“Take Two: A Conversation with Caroline & Vivian Thonger About Collaboration & Experimental Forms”—curated by Kristina Marie Darling

Caroline Thonger (CH) is a technical translator from French and German, and writer of historical non-fiction work The Banker’s Daughter (Merton Priory Press, 2007) about her German grandmother’s family. She was Chief Editor of Hello Switzerland! magazine where her articles, investigations and editorials were published. She volunteers with the Geneva Writers Group; her short stories and poems have regularly appeared in the GWG publication Offshoots.

Vivian Thonger (NZ) is a psychologist who studied Creative Writing with the OU. She set up the Bay of Islands Writing Group to focus on flash and has been published online at Flash Frontier, Flash Flood, short and long lists for NZ’s annual Flash Fiction Competition, and has twice won Northland’s Short Story prize. Her work features in Bonsai—Best small stories from Aotearoa New Zealand (CUP, 2018) and Te Ripo Wai (Pavlova Press, 2021) about Kerikeri; poems appear in 8 print editions of Fast Fibres Poetry.

In 2021 and 2022, both sisters had flash pieces shortlisted and published online in the final of Micro Madness international online competition https://nationalflash.org/micro-madness/

Take Two is the Thongers’ first collaborative project: parallel-writing memories and evidence of their shared past in short, experimental forms. Earlier versions have been longlisted for the Bath Short Memoir and Reflex Novella prizes.

Kristina Marie Darling:  Tell us about Take Two.  What would you like readers to know before they delve into the work itself?

Caroline Thonger: The essence of Take Two is encapsulated in the description on the back cover. This is a unique work because it is co-authored by two sisters and is the result of deep-memory mining. Although it can be termed a collaborative work, what we have managed to produce is a sort of parallel writing probing into a shared childhood with two pairs of eyes, and two widely different experiences. We would like the readers to delve into this book with their minds open and their curiosity turned up at full volume. This is a book that can be read and interpreted on so many levels: it can be dipped into; it can be read cover to cover. While the manuscript follows an approximately chronological path, most of the pieces are stand-alone and contain hints for the reader to be able to determine which sister has authored which piece. There is also a device that acts as identifier—up to the reader to discover for themselves. And while some of the locations may be unfamiliar, we hope the underlying themes will resonate with readers on a universal level.

Vivian Thonger: This book is an exploration of memory itself, a parallel search for personal truth by two people who shared some of their lives. You don’t have to be/have a sibling to join us on our journey. If you’ve shared a time, a place, an experience—even an object—with someone else, and found that your recollections differ, this book will ring your bell. If you’re used to long-form writing such as novels and biographies, get ready for brevity, for lack of explanation, for having to work things out, for a bit of puzzling.

KMD:  From a practical standpoint, how did the collaboration work?  What were the rules and parameters?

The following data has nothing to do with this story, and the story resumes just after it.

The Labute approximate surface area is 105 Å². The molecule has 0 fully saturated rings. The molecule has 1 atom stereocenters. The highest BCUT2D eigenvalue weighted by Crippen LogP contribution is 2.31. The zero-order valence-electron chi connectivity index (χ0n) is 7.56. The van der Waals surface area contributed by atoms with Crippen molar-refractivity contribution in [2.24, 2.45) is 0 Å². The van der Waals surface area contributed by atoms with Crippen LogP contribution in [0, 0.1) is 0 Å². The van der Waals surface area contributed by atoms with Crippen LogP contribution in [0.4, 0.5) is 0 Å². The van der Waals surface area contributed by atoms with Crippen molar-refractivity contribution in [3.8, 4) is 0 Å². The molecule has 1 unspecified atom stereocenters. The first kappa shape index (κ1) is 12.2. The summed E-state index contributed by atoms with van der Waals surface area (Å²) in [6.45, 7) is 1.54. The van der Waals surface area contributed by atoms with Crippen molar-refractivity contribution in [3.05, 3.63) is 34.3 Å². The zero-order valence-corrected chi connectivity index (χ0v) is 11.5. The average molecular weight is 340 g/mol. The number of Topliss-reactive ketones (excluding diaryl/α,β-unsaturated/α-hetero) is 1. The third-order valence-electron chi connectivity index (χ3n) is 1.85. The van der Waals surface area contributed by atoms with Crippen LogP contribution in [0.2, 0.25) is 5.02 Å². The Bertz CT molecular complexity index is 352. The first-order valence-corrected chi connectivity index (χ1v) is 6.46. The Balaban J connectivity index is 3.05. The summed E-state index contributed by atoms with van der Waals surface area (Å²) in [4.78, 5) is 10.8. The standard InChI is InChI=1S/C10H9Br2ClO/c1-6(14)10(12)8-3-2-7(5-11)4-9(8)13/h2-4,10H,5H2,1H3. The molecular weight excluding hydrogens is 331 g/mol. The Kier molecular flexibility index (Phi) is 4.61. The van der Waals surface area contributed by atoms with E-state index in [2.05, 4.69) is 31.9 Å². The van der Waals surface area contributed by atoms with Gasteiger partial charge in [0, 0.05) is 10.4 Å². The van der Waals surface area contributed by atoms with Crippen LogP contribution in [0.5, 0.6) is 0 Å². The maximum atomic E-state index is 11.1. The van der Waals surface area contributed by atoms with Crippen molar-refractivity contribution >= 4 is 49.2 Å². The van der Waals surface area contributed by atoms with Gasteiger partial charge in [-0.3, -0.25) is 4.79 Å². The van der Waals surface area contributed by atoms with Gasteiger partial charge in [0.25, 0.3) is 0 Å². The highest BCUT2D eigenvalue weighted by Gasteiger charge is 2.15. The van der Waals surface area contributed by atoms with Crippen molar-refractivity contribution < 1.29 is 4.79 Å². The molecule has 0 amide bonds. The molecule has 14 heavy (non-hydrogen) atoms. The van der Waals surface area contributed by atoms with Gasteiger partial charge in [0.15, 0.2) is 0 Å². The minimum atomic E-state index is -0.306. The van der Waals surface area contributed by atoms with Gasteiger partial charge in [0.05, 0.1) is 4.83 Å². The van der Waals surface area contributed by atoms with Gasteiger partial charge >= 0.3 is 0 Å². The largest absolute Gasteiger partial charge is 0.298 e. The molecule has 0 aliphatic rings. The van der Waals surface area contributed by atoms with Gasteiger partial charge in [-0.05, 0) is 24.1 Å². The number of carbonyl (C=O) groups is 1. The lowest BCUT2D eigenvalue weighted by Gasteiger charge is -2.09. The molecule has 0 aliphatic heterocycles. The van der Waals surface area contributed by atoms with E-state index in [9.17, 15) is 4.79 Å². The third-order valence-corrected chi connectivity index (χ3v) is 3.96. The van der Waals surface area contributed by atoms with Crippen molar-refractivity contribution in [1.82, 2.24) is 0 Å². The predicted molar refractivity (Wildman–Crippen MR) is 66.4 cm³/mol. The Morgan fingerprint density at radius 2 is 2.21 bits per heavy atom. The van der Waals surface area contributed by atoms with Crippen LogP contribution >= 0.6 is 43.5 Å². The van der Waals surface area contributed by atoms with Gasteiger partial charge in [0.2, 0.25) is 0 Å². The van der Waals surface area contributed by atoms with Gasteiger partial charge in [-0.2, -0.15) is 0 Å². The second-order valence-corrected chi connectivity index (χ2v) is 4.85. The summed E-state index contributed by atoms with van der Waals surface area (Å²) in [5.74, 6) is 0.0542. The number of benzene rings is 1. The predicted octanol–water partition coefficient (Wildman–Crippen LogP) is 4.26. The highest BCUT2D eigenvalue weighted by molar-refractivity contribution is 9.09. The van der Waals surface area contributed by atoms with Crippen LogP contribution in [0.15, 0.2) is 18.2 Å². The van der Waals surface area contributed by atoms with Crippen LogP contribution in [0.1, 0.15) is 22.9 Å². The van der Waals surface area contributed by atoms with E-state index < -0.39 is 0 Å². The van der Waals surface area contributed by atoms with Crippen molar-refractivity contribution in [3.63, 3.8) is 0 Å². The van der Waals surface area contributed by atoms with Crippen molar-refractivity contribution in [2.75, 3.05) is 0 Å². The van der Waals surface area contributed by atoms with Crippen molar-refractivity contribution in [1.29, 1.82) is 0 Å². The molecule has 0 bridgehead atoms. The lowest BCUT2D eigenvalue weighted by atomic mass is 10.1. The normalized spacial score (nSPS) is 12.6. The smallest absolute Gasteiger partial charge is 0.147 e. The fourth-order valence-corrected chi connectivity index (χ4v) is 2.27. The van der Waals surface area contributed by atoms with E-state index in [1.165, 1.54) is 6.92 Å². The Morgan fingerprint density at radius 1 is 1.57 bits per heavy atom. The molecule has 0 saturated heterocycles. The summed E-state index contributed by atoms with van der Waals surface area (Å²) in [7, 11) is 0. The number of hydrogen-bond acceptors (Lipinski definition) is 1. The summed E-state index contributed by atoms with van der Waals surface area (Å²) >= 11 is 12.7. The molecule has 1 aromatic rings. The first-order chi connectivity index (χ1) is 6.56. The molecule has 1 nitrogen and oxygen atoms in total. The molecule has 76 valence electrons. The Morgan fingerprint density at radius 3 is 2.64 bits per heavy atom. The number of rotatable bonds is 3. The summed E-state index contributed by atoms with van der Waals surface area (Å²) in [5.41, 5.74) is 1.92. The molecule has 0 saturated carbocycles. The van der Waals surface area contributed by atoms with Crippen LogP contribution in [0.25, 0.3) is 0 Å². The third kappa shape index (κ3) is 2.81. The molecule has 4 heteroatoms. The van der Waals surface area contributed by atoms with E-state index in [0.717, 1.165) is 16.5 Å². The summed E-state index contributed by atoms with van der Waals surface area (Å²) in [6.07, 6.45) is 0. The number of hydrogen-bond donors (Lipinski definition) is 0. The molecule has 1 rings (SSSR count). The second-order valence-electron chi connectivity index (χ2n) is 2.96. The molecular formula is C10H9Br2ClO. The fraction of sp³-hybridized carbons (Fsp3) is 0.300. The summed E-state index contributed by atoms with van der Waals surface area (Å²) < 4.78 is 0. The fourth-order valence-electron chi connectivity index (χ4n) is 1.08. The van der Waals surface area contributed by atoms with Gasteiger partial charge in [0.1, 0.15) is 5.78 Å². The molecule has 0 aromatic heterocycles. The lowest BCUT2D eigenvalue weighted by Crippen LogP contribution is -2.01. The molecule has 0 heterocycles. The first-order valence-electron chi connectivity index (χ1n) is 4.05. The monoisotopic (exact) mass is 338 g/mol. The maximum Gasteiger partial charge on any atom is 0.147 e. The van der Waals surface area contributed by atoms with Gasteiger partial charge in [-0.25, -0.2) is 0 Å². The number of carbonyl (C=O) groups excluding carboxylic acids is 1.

CT: With one of us living in New Zealand, and the other in a chalet in a Swiss mountain village, we had to devise a strict writing regime. Alan Thomas (our illustrator) acted as a neutral catalyst. He sent us a new random word each week, and we then had a week to write about a memory using the word as a prompt. We exchanged our writing on the day of the pre-determined deadline, wrote a critique in blue at the end of the other sister’s piece, sent that back and then had a FaceTime discussion. Then the next word was sent. Words included ‘bubble’, ‘gravel’, ‘boys’, ‘grass’, ‘German’, ‘cities’ …

All this was initiated in 2015, but right from the start our intention was seriously aimed at producing a finished book. Our early pieces were fashioned in many varied forms: sometimes a poem, sometimes a flash piece, sometimes a ‘splurge’ of flow-writing, sometimes sheer description. There was no word limit then. At the end of 2016 I undertook my first (and only) voyage to New Zealand and spent a glorious six weeks in the antipodean summer. It was a very productive time when we disciplined ourselves to specific types of writing that we felt were missing. Working in different rooms in the house, we two sisters ended up producing our individual descriptions of the dramatis personae of our intended book.

VT: In the system Caroline has described, our process initially included no rules for how to respond to each other’s work. And sometimes, we absolutely hated what we read—or what we’d written. How to keep the momentum going, how to keep spirits up? A few rules emerged naturally that kept us on track when critiquing:

1) keep initial comments and discussion about content and approach only (we wanted to get our facts right),

2) reserve thoughts about style/form until later,

3) find some positive elements, things that worked or that could work,

4) respect the writer’s truth.

Within the span of writing this book, these rules never failed us.

KMD:  As you worked on Take Two, what surprised you most about collaboration?  About your own writing?

CT: In terms of the memories evoked, we were surprised in different ways at the similarities versus the huge discrepancies in our individual evocations of our childhood. We engaged in many discussions and arguments but in the end, we came to respect the truthfulness of each sister’s nugget of memory. The book is formed of a patchwork of pieces where each sister owns that memory without interference or contrary input from the other.

In terms of the writing, the most surprising thing for me was the evolution of each other’s critiquing. At the outset, we were somewhat timid in criticising the other’s work, the general tone being, “Well, hmm, you’ve made a few good points …” After a couple of years of exchanging work, our critiquing had become more refined, pertinent, pointed, and where required, cutting.